Egypt's opposition will appeal against result of referendum on constitution
National Salvation Front says violations and polling fraud skewed the result
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Egypt's opposition said yesterday it will appeal against the result of a referendum, in which voters approved a new constitution backed by ruling Islamists but for which the turnout was low.
The opposition vowed to keep up a struggle that has spawned weeks of protests and damaging instability.
Polling "fraud and violations" skewed the results of the two-stage referendum, the final leg of which was held on Saturday, the National Salvation Front said.
"We are asking the [electoral] commission to investigate the irregularities before announcing official results," scheduled for today, a Front member, Amr Hamzawy, told a Cairo news conference.
Another member, Abdel Ghaffer Shokr said: "The referendum is not the end of the road. It is only one battle. We will continue the fight for the Egyptian people."
State media and President Mohammed Mursi's supporters in the Muslim Brotherhood said the constitution was passed with nearly two-thirds support, based on unofficial tallies.
According to the Brotherhood tally based on results from individual polling stations and voting abroad, 64 per cent of the 16.6 million voters who cast ballots approved the constitution.
But the comparatively low turnout of 32 per cent of eligible voters, as well as allegations by the opposition of voting violations, threatened to undermine the constitution's legitimacy and keep Egypt polarised.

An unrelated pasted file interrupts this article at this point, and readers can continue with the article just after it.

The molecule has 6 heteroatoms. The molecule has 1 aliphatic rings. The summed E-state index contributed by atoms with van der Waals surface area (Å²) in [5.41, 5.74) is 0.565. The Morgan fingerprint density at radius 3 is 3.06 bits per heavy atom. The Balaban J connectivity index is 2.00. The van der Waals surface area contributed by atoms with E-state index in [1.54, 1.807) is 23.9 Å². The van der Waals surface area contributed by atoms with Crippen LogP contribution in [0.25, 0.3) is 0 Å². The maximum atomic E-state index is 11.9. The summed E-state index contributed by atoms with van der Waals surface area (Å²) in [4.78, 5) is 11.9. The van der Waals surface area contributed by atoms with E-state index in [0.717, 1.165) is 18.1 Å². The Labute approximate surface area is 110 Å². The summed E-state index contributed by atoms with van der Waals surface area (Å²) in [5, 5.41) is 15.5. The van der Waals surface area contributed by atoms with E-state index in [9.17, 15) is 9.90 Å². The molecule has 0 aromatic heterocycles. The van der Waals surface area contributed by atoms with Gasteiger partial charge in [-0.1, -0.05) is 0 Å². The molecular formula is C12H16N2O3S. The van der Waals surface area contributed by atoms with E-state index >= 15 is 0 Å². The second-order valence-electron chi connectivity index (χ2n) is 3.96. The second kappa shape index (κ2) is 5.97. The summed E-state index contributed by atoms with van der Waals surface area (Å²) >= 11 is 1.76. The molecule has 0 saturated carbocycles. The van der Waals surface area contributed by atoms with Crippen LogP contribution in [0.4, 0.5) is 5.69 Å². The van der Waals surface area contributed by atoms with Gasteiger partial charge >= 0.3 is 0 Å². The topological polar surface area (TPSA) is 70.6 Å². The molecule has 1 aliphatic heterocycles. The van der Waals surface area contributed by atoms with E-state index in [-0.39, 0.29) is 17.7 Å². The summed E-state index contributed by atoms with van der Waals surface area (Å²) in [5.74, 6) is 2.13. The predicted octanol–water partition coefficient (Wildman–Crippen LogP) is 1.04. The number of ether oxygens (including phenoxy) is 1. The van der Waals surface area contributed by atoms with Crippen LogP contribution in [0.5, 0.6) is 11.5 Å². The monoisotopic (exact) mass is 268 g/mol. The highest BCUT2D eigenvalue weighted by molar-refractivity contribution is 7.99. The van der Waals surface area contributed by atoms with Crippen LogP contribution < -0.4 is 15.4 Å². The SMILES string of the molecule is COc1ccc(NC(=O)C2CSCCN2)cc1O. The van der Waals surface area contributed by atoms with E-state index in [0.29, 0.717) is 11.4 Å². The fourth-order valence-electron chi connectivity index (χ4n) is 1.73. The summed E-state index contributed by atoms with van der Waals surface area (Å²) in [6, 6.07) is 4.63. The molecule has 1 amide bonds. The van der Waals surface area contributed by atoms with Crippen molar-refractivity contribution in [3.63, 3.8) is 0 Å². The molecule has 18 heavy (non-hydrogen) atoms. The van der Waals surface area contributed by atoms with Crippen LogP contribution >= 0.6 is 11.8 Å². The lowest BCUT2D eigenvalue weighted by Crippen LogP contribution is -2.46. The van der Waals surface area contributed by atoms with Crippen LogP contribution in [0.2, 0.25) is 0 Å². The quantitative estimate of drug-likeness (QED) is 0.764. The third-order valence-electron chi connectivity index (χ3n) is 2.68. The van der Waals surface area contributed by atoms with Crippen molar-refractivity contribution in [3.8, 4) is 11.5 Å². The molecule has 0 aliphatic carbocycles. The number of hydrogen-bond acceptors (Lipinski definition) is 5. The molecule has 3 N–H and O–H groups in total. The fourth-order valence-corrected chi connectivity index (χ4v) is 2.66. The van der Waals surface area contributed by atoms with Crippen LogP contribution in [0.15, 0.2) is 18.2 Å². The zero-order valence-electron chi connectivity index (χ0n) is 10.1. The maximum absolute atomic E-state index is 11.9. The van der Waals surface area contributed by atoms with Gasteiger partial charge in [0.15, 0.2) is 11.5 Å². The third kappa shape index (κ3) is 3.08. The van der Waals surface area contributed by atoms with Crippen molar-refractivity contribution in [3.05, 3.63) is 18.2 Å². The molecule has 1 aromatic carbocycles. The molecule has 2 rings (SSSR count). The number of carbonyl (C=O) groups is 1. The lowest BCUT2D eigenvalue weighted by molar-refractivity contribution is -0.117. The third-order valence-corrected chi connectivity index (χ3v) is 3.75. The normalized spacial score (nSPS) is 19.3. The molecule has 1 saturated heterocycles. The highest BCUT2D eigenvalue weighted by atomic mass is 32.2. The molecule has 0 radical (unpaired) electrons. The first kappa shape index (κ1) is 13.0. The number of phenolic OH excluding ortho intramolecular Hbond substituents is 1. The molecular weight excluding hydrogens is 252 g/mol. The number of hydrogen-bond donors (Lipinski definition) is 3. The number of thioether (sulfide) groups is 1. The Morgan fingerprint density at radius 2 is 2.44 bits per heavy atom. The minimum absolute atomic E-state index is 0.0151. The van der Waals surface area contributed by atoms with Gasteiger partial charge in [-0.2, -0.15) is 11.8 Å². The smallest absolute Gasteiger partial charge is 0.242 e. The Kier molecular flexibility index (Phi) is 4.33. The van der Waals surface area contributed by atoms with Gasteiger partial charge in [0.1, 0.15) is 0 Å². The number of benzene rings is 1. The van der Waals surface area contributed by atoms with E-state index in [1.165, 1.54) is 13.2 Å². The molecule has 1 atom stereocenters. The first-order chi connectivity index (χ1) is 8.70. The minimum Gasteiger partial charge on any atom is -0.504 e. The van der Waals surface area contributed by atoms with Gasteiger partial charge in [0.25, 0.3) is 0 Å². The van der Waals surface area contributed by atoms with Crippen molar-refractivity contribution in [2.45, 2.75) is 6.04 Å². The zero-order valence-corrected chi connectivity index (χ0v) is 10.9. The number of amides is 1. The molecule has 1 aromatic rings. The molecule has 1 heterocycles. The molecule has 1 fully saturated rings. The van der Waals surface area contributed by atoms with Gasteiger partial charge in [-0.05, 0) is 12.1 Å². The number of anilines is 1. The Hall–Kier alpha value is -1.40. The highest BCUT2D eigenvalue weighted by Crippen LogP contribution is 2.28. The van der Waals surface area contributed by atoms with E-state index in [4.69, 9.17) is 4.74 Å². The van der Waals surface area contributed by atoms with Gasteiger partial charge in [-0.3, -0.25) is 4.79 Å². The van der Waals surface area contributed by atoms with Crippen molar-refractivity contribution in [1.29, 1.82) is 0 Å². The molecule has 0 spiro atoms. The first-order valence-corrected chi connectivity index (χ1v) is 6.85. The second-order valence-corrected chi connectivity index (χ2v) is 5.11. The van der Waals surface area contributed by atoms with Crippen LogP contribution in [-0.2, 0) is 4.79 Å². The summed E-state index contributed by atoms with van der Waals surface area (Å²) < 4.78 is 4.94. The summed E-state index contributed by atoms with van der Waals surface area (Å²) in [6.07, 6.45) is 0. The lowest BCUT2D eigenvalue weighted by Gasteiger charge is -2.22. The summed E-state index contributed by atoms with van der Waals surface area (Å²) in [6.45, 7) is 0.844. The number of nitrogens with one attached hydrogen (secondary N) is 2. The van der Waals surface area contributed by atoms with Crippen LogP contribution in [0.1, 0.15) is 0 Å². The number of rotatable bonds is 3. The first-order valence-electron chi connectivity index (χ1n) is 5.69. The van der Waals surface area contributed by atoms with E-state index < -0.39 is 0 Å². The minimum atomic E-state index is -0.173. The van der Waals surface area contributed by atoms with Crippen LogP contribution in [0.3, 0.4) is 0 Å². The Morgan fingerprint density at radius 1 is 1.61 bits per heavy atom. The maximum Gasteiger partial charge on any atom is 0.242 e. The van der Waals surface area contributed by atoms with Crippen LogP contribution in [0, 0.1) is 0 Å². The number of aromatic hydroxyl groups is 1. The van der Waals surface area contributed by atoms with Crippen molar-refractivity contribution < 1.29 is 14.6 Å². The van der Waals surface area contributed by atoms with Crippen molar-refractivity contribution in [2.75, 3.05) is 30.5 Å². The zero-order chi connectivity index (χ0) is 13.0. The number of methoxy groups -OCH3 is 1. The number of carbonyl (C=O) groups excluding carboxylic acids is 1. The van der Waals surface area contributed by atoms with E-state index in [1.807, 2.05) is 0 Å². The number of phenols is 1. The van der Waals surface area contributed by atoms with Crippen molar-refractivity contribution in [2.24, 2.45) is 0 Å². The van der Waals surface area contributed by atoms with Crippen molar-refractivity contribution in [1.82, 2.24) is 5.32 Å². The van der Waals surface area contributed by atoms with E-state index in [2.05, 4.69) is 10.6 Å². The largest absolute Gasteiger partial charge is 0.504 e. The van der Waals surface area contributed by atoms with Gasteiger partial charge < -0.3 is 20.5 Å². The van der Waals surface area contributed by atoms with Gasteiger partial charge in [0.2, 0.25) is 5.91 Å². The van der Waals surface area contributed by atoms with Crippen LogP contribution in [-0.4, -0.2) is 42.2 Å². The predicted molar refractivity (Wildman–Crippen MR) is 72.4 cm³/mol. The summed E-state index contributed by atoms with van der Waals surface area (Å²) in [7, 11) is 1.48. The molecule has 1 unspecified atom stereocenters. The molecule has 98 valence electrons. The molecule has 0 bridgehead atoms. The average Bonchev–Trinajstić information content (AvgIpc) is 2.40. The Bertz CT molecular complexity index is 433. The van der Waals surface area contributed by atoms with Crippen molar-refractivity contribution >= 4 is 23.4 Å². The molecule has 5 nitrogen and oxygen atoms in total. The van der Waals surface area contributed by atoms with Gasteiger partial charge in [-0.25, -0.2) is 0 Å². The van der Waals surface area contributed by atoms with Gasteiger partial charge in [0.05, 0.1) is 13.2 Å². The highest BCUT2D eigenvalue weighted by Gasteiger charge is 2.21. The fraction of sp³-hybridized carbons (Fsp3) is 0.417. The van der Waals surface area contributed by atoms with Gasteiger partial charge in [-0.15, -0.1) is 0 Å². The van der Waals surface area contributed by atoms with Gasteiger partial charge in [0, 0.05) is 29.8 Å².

Opposition to the charter fuelled demonstrations for the past month, some of them violent, such as clashes that wounded 62 people in the second city of Alexandria on Friday, the day before the final round of voting.
The army has deployed troops to reinforce police since December 5 clashes outside the presidential palace in Cairo killed eight people and injured more than 600.
Mursi and Islamists backing the charter say it is necessary to restore stability after the revolution early last year that toppled Hosni Mubarak.
But the opposition sees the new constitution as a wedge to usher in creeping Islamic law through a weakening of human rights, particularly those for women, and undermine the independence of the judiciary. It accuses Mursi of steamrolling through the referendum without consensus on the charter.
Approval of the constitution would trigger parliamentary elections in two months to replace an Islamist-dominated assembly that was dissolved by Egypt's constitutional court before Mursi's election in June.
In a gesture towards "national dialogue", Mursi on Saturday appointed 90 additional senators, including eight women and 12 Christians.
The US government, which sees Egypt as a pillar of its Middle East policy and provides Cairo with US$1.3 billion annually in military aid, has deliberately avoided public comment on the crisis.
Additional reporting by Associated Press